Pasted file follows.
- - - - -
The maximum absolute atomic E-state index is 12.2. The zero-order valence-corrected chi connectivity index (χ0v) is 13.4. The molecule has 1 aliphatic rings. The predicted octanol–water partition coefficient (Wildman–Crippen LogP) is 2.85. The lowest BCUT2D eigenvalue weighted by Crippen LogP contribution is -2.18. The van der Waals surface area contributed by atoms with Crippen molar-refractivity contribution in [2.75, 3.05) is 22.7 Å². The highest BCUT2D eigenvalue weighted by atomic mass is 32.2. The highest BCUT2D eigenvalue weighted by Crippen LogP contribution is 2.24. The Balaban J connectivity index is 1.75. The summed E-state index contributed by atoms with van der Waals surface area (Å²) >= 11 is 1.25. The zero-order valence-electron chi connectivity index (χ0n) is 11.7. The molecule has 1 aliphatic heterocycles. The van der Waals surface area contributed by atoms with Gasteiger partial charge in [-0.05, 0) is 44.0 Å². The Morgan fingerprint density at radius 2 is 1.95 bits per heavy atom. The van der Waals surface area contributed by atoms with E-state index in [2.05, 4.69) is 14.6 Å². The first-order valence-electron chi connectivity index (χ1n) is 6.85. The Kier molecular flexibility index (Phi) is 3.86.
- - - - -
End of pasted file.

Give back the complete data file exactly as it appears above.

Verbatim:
The maximum absolute atomic E-state index is 12.2. The zero-order valence-corrected chi connectivity index (χ0v) is 13.4. The molecule has 1 aliphatic rings. The predicted octanol–water partition coefficient (Wildman–Crippen LogP) is 2.85. The lowest BCUT2D eigenvalue weighted by Crippen LogP contribution is -2.18. The van der Waals surface area contributed by atoms with Crippen molar-refractivity contribution in [2.75, 3.05) is 22.7 Å². The highest BCUT2D eigenvalue weighted by atomic mass is 32.2. The highest BCUT2D eigenvalue weighted by Crippen LogP contribution is 2.24. The Balaban J connectivity index is 1.75. The summed E-state index contributed by atoms with van der Waals surface area (Å²) >= 11 is 1.25. The zero-order valence-electron chi connectivity index (χ0n) is 11.7. The molecule has 1 aliphatic heterocycles. The van der Waals surface area contributed by atoms with Gasteiger partial charge in [-0.05, 0) is 44.0 Å². The Morgan fingerprint density at radius 2 is 1.95 bits per heavy atom. The van der Waals surface area contributed by atoms with E-state index in [2.05, 4.69) is 14.6 Å². The first-order valence-electron chi connectivity index (χ1n) is 6.85. The Kier molecular flexibility index (Phi) is 3.86.